Summary and Analysis
That winter in Rome, Winterborne speculates to his aunt about the propriety of calling on the Millers. After what happened in Switzerland, Mrs. Costello can't understand why he would want to keep up the acquaintance. Furthermore, Daisy Miller has been compromising herself by "picking up half a dozen . . . regular fortunehunters." Daisy's mother apparently isn't concerned. In general, Mrs. Costello thinks that the Millers are "very dreadful people." Winterborne adds that they are ignorant but also very innocent. "Depend upon it they are not bad." Mrs. Costello still maintains they are hopelessly vulgar and should be avoided.
Winterborne is a little amazed that Daisy Miller has picked up so many acquaintances because he had hoped that he had made an impression on her. The next day he calls on an old friend and during his visit the Millers arrive. Daisy immediately reprimands him for not coming to see her. She then turns to talk with the hostess, Mrs. Walker, and tells her how mean Winterborne was for leaving her in Switzerland. She then asks Mrs. Walker if she can bring a friend (a Mr. Giovanelli) to her party. In answer, Mrs. Walker tells Mrs. Miller that she would be glad to see a family friend, but Mrs. Miller explains that she doesn't know the man. Daisy apparently picked him up somewhere. Mrs. Walker doesn't know what to do and says feebly that Daisy can bring the gentleman.
As the Millers are leaving, Daisy reveals that she is going for a walk in order to meet Mr. Giovanelli. Mrs. Walker is shocked and tells Daisy it is not safe. Daisy thinks it is, and then Mrs. Walker has to explain that it is not proper. Daisy doesn't want to do something improper and therefore asks Winterborne if he will accompany her. She then leaves with him.
While they walk, Daisy begins to tease Winterborne for not having come immediately to visit her. She tells him how much she is enjoying the society in Rome. As they approach the Pincian Gardens, Winterborne tells her that he is not going to help her find Mr. Giovanelli and that he plans to remain with her. Daisy ignores this and when Winterborne asks if she really means to speak to that man in public, Daisy doesn't understand him. He asserts his feeling that it is necessary to remain with her. Daisy again doesn't understand his meaning and tells him she never allows a gentleman to interfere with her. Winterborne advises her to listen to the right gentlemen and as they approach Mr. Giovanelli, he tells her that her new acquaintance is not the right one.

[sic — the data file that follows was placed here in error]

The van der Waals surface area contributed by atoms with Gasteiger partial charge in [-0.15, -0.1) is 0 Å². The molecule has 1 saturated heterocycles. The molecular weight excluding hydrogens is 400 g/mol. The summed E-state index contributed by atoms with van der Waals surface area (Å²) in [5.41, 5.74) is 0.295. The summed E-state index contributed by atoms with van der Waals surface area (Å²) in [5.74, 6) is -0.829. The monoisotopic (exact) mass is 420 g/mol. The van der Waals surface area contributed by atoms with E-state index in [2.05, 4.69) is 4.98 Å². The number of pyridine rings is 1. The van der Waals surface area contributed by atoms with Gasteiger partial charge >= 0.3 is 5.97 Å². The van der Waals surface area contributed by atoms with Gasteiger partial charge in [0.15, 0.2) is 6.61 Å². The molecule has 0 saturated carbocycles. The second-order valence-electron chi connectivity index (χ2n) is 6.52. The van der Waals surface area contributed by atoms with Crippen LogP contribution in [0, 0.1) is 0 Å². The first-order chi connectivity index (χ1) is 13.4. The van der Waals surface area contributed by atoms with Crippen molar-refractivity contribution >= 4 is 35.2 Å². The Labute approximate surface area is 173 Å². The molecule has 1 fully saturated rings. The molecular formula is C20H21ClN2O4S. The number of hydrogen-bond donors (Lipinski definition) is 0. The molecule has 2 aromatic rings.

Daisy introduces the two gentlemen with perfect ease. Winterborne notices that Mr. Giovanelli is not a gentleman. He is a clever imitation but anyone with discrimination could see that he is, however, an imitation. As they walk, Daisy continues to perplex Winterborne. She is not the type one could simply dismiss as a "lawless woman"; on the other hand she certainly does not conduct herself as a young lady should.
After a few minutes, Winterborne notices Mrs. Walker in a nearby carriage motioning to him. When he goes to her, she tells him it is a pity to let Daisy Miller ruin herself. She plans to take Daisy into the carriage with her and then deposit her at home with Mrs. Miller. She calls to Daisy, who comes readily. Mrs. Walker asks her to get in, but Daisy refuses. Mrs. Walker reminds her that she is too young to ruin her reputation and that she is being talked about. Daisy is surprised and wants to know what Mrs. Walker means. She tells Daisy to get into the carriage and she will explain. Suddenly, Daisy says that she thinks she would prefer not to know what Mrs. Walker means. She wonders if Winterborne thinks she should get into the carriage in order to save her reputation, and Winterborne tells her directly that he thinks she should get in. Daisy then tells them that if it is improper for her to walk, then she is completely improper and they must give her up entirely. She bids them goodbye and leaves.